In the meantime, the roughly $50 million deal to sell off the bulk of the Back Bay Restaurant Group - 19 of the 33 restaurants - to a private equity firm, Tavistock Group, has still not closed. It’s been delayed for several reasons, including Sarkis’s inability to get three of his children to sign sweeping noncompete agreements that were part of the purchase and sales agreement, according to the documents.
Amy Sarkis said she believes her suspension, documented in an e-mail exchange with one of her father’s senior managers, was related to her refusal to sign the agreement. She and her siblings were not offered any kind of compensation in return for signing the noncompete forms, she said. After the falling out with her father, she moved to Hawaii.
“I had worked for nearly eight years for my dad, made him millions of dollars in private events and always and only had his best interest at heart,’’ Amy Sarkis wrote in an e-mail to the Globe. “All I expected in return was the same and I am heart broken that I didn’t get that from him. So disheartening.’’
Charlie Sarkis and his second wife, Jolene, agreed to an interview with the Globe but later canceled the meeting. Jolene Sarkis, a former publisher of Fortune magazine, asked for a detailed list of questions by e-mail and then said she would not answer them, citing what she said were restrictions in the sales agreement with Tavistock.
During a brief phone conversation, Jolene Sarkis said her husband “doesn’t want to be party to a hurtful story about his children. It’s difficult enough to be selling the company and be sick and have all the family emotions. He doesn’t want to get in a situation where more hurtful things are put in print.’’
Charlie Sarkis, who was first diagnosed with a brain tumor in 1995 and had a recurrence last year, wrote in an e-mailed statement: “I am selling my business due to my age, my serious health issues, and my business and personal financial situation. I have made every effort to involve my children in the family business, and I will continue to safeguard their long-term well being.’’
He added: “I care very much about the business I built, and even more about my children, and I will continue - privately - to do the best I can for both.’’
Jolene Sarkis is pressing very hard for the sale. But her husband, who opened his first restaurant in 1964, is feeling some reluctance, according to a close family friend who spoke about the feud on the condition that he not be identified.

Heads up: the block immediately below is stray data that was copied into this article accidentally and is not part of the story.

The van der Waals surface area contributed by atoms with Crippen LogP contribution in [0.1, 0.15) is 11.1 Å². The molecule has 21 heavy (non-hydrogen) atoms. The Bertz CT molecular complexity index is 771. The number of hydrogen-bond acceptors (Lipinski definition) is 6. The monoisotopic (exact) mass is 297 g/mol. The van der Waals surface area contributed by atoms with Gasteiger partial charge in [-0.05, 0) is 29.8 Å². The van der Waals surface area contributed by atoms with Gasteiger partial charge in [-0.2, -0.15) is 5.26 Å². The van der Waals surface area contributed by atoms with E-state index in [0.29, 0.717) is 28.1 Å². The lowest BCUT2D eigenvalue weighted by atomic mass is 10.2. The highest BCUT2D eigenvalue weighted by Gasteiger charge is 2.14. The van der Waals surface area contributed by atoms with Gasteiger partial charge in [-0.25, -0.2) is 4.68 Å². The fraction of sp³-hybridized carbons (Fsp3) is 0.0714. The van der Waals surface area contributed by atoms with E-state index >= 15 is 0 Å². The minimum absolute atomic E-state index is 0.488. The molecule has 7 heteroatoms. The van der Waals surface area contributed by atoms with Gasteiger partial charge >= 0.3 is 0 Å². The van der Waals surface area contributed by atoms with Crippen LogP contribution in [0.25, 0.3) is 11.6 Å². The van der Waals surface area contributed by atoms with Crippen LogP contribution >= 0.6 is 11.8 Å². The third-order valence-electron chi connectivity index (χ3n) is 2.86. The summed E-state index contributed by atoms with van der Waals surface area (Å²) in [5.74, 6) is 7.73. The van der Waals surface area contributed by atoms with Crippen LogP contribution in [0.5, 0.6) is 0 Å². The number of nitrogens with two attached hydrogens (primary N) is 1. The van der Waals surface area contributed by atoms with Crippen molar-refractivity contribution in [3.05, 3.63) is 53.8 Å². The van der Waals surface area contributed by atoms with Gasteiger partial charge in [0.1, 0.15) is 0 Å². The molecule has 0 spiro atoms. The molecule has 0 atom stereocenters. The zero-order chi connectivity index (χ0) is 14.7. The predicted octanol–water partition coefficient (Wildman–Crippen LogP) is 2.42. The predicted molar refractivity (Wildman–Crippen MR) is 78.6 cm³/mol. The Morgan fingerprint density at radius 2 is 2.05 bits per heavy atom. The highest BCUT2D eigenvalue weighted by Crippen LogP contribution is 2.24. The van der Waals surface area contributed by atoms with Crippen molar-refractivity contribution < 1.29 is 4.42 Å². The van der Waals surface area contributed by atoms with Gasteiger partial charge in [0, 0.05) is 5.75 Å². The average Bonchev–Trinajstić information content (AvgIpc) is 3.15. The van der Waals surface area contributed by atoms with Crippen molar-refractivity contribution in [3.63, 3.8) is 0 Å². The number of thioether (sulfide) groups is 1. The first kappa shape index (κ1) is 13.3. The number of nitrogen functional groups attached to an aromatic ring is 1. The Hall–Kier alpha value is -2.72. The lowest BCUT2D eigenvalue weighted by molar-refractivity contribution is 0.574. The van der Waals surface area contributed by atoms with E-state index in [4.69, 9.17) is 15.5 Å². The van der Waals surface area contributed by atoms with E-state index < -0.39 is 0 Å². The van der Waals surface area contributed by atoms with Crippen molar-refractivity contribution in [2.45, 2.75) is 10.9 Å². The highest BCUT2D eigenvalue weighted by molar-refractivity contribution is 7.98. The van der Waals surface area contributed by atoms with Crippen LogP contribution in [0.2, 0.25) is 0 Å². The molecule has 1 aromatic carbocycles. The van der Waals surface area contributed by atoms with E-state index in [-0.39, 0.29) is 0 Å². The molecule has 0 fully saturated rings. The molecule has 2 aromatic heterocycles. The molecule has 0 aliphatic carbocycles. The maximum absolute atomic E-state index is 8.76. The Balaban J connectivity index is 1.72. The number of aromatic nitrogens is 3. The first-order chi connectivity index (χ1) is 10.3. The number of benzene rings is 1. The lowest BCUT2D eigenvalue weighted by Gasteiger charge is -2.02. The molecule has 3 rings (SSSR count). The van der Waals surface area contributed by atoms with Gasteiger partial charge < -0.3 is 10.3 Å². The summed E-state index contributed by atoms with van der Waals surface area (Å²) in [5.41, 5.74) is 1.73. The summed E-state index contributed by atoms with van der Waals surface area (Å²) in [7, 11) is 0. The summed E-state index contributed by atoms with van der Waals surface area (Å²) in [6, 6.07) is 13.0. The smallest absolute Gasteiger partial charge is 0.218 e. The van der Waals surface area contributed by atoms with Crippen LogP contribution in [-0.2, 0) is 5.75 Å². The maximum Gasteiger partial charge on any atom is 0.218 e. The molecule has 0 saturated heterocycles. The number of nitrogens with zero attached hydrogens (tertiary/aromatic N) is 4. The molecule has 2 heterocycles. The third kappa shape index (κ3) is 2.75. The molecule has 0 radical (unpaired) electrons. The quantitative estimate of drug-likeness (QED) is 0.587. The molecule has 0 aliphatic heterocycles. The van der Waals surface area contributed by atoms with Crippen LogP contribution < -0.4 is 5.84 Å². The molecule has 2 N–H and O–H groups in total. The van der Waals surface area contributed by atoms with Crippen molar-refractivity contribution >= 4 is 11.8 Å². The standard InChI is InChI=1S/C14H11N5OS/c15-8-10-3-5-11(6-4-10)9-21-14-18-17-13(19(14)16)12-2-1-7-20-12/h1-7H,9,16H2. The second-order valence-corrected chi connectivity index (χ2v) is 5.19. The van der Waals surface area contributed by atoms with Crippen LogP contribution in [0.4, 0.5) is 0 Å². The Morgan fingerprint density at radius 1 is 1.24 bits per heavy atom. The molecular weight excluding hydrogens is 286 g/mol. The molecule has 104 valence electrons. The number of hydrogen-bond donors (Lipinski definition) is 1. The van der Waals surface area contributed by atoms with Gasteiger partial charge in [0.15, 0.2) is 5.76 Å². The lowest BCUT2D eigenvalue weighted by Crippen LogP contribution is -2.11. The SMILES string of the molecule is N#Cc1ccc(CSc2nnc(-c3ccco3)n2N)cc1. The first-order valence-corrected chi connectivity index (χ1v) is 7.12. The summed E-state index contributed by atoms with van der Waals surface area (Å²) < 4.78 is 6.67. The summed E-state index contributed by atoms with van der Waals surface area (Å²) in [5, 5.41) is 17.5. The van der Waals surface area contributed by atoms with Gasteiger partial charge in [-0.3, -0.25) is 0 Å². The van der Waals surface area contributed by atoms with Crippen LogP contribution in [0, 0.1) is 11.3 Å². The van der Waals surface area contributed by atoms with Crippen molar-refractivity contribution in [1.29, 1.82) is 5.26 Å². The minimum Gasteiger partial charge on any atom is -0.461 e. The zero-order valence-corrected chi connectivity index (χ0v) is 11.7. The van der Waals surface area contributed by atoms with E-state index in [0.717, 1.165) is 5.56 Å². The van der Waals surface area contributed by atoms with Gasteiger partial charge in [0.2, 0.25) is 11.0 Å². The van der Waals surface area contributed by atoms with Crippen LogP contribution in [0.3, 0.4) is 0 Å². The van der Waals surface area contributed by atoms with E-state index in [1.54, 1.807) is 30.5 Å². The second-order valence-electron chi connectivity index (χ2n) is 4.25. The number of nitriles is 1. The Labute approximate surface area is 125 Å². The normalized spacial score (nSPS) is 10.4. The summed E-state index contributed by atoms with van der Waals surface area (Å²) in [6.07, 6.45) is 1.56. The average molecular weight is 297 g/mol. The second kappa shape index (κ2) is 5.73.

“It’s his whole life,’’ the family friend said of Charlie’s work. “He’s a star. People snap to attention.’’
The handling of the restaurant sale has reopened family wounds for the second time in two decades. Sarkis’s contentious divorce from his first wife, and the mother of his children, Nancy Hennessey, created deep rifts. His second wife, Jolene, does not have a close relationship with the children.
Michael Wood, an executive vice president with Tavistock, said he expects the deal with Back Bay Restaurant Group to close in the next month. The sale process has taken much longer than expected, according to Wood, because of delays with landlord approvals for leases, and the extensive Massachusetts liquor license approval process.
Wood declined to provide details on the purchase price. He explained, in an e-mail, that noncompete agreements are a standard part of acquiring any business.
“We are aware that some of the children are or have been involved in the restaurant business,’’ Wood wrote. “We are not aware of any plans for the children to open other restaurants.’’
Paul Sarkis, 43, who worked as executive vice president at his father’s company from 1990 to 2002, said he and his brother, Charles, offered $70 million to buy the entire restaurant business about five years ago. Paul Sarkis, who works as an actor in Los Angeles, said in an interview that his father responded that it was not the right time for a sale.
After Tavistock made a bid for the company last fall, Paul said his father gave him and his brother Charles Jr. only days to beat the price. In January, Sarkis offered to sell his sons a piece of the business - the 12-unit Papa Razzi chain - for $15 million as long as the noncompete agreement was signed two days later. If Charles Jr. did not comply, he was told he would be fired.